This white flourless chocolate cake is the perfect blond version of the most decadent, easiest dessert you can imagine. And it's even naturally gluten free!
I find that white chocolate can be sort of a divider, rather than a uniter. The creamy texture is mostly universal, but the flavor tends to be love-it-or-hate-it. Maybe it's the richness or the fact that many commercial white chocolates tend to be rather waxy and overly sweet?
I'm not really a white chocolate lover or a white chocolate hater. I'll eat and enjoy nearly anything, and I find that the way a dessert or food is prepared and the quality of the ingredients can make all the difference. This white flourless chocolate cake, of course, is prepared in just the right way, with just the right ingredients.
How to prepare a flourless chocolate cake
Flourless chocolate cake is traditionally made by melting chocolate and butter, mixing them with granulated sugar and egg yolks and, then folding in whipped egg whites. Sometimes, for a bit more chocolate flavor, the egg whites are beaten with unsweetened cocoa powder.
White chocolate is unique, though, so it tends to behave differently than dark or even milk chocolate in baking. I've tried baking a white flourless chocolate cake by replacing only the dark chocolate with white chocolate in my easy flourless chocolate cake recipe. It was a total flop.
Baking a white chocolate cake using the same sort of ingredients as a dark chocolate flourless cake, I couldn't get the cake to bake properly without burning on the bottom. It didn't matter whether I separated the eggs and whipped the egg whites or not. Everything turned around when I added cream cheese to the mix, though.
White versus dark flourless chocolate cake
Since there's no flour to stabilize a flourless cake as it bakes, often flourless baking recipes contain a nut butter or something like black beans or cooked quinoa. A traditional flourless chocolate cake has little more than chocolate, butter, sugar, and eggs. Ditto with fudgy flourless brownies.
In making a white chocolate cake recipe, I found it even more difficult to make a batter that was fluffy enough to bake into a cake, not a pudding. Adding cream cheese to the batter made all the difference.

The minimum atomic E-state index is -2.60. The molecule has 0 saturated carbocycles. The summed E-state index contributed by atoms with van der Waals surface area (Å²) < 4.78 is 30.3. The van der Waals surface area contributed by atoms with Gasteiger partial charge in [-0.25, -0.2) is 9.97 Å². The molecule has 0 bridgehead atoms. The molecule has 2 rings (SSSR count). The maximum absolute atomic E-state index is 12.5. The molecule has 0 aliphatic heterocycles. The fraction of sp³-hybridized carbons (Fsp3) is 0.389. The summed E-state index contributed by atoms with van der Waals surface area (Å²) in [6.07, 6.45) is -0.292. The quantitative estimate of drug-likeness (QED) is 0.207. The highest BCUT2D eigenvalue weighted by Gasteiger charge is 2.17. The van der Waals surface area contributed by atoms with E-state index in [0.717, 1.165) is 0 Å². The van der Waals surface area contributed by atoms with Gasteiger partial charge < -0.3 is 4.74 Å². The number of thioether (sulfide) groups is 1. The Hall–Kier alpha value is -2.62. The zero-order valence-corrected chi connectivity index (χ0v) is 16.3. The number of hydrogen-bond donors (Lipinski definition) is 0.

This cake is not a cheesecake. I had originally planned to make a dark chocolate flourless cake and just swirl in some cheesecake batter. I do think that would taste amazing. But I was dying to see whether or not I could make a white version of a flourless chocolate cake.
Since there's also a tremendous amount of variation from one white chocolate brand to another, I do have to recommend using the best quality white chocolate you can. In this recipe, I used Ghirardelli's white chocolate baking bar, which I find to be of consistently good quality.
(If you're gluten free, though, please be sure to check the packaging. I understand that there have been times in the past when Ghirardelli's white chocolate baking bar has stated that it may contain wheat.)
Do you need to use a water bath?
A water bath, or “bain marie” is simply a method for baking a cake in a larger pan with hot water that rises about halfway up the sides of the pan with the cake batter in it. It provides moist heat that otherwise isn't possible in a traditional oven. It also maintains a more even, consistent temperature to the cake during baking.
I don't really care for baking anything at all in a springform pan. Add in the trouble of a water bath, and I'm even more annoyed. Happily, although this recipe requires the springform pan, the water bath is entirely optional.
When I baked this cake with a water bath, I found that the cake rose and baked more evenly (no higher, browner “crust” around the edges). The texture was creamier, too.
When I baked the cake without a water bath, I did place a shallow pan of simmering water on the bottom rack of the hot oven during baking. That helps the cake bake more evenly and in a nice, moist environment. But it doesn't slow the baking like submerging the pan in an actual water bath does. I found that the cake didn't rise as evenly, but the texture was more cake-like.
Ingredients and substitutions